Bye bye Crystone

or, why we should give up on service providers that don’t treat us well enough.

We co-locate

We (Haxx) have a server (technically speaking we have more than one but this is about our main one that hosts most of our public stuff). This server is ours. We bought it, installed it, configured it and then we handed it over to a company that “co-locates” it for us. It means they put our hardware in their big server room and we pay them for it and for the bandwidth our server consumes.

It also means that we have less control over it and we need to call the company to get access to our machine and so on. Ok, so we’ve used Crystone for this for a long time. They’ve been cheap enough and they haven’t complained when we’ve greatly overrun our bandwidth “allowance” for many months in a row.

A bad track record

We did have concerns a while ago (August 2009 and then again in March 2010) when they had power problems in their facility and we suffered from outages and server down-times. Crystone was then really bad at communicating with what happened, what they do and we started to look around for alternative providers since it started to get annoying and they didn’t seem to care for us properly. But we didn’t really get around to actually moving and time passed.

Maybe they had fixed their flaws and things were now fine?

A Saturday in May

Suddenly, on the early morning Saturday May 22nd 2010 our machine didn’t respond to network traffic anymore. We didn’t find out until we woke up and tried to use our services and after having tried a few things. we contacted Crystone to hear if the problem was theirs or if the problem was ours – we’ve had some troubles lately with the network interface card and we feared that perhaps the network might had stopped working due to this flaky hardware.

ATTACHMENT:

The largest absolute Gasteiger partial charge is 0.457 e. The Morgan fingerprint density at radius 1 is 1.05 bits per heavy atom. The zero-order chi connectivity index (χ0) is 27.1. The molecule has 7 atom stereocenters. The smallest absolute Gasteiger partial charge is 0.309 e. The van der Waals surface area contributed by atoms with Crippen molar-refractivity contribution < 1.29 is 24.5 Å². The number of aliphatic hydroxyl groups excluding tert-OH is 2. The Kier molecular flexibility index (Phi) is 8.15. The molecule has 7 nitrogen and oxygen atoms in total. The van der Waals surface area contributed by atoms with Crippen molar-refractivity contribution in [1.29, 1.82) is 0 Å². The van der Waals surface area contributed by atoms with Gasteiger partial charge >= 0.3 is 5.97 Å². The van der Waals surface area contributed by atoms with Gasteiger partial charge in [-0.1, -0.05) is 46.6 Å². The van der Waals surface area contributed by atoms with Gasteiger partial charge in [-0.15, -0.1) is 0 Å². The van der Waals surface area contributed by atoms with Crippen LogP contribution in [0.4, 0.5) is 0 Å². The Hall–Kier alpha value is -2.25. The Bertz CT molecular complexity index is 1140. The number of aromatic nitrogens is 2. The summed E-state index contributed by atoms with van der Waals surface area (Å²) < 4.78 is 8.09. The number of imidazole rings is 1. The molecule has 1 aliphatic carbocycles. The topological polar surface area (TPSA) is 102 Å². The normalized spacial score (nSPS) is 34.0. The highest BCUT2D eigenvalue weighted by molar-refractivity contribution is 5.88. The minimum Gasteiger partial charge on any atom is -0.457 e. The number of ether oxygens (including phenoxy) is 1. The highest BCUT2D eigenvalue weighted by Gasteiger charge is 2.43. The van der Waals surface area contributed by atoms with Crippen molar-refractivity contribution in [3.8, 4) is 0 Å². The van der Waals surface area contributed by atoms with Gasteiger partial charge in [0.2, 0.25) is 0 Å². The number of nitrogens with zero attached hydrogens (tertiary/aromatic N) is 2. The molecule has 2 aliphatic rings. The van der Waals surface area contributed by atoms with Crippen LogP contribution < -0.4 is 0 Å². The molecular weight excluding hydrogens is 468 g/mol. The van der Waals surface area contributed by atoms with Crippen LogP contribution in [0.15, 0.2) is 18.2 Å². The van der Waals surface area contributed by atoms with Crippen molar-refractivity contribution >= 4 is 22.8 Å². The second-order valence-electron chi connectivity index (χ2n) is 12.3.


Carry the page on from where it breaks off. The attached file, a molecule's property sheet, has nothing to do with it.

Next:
The customer service at Crystone immediately said that they were experiencing problems due to their move of the server park to the new facilities (they moved from Liljeholmen to Hammarby, both different locations within the general Stockholm area). They said they had network problems and that they were working on it. They did not give any estimation of when our machine would be back online.

They also said that they had mailed their customers about this move, and yeah we felt a bit bad about not having noticed such a mail so that we had been prepared.

The entire day passed. No network. Their web site mentioned problems due to this particular server move. We waited, we got no further info. We were unhappy.

Saturday become Sunday

How big problems can you have when the down-time for your customers exceeds 24 hours and you still haven’t fixed it nor told us what the problems actually are? The Sunday passed and they updated their web site a few times. The last update mentioned the time 16:03 and it said “most customers” are now back online and that if there’s any remaining problem we should contact their customer service. I spotted that message a couple of hours later, when our machine still wasn’t available. And what did customer service have to say to us about it? Nothing, they were closed. Our server remained dead and inaccessible.

Monday, now beyond 50 hours

In the wee hours of the Monday we passed 50 hours offline time and when the customer service “desk” opened in the morning and answered our phone call, they could get our machine back online. By rebooting it. No explanation from their part why our machine was like the only one that suffered this long.

A search in the mail logs also proved that Crystone never mailed us to tell that our server would move. Isn’t that odd? (not really, as we would find out later)

We won’t stand it

Already during the weekend we had decided we are fed up with this complete ignorance and crappy treatment. Down-times and problems happen, but the complete lack of information and care about us – their customers – is what made it clear we are not suitable to be their customers. We had to go elsewhere.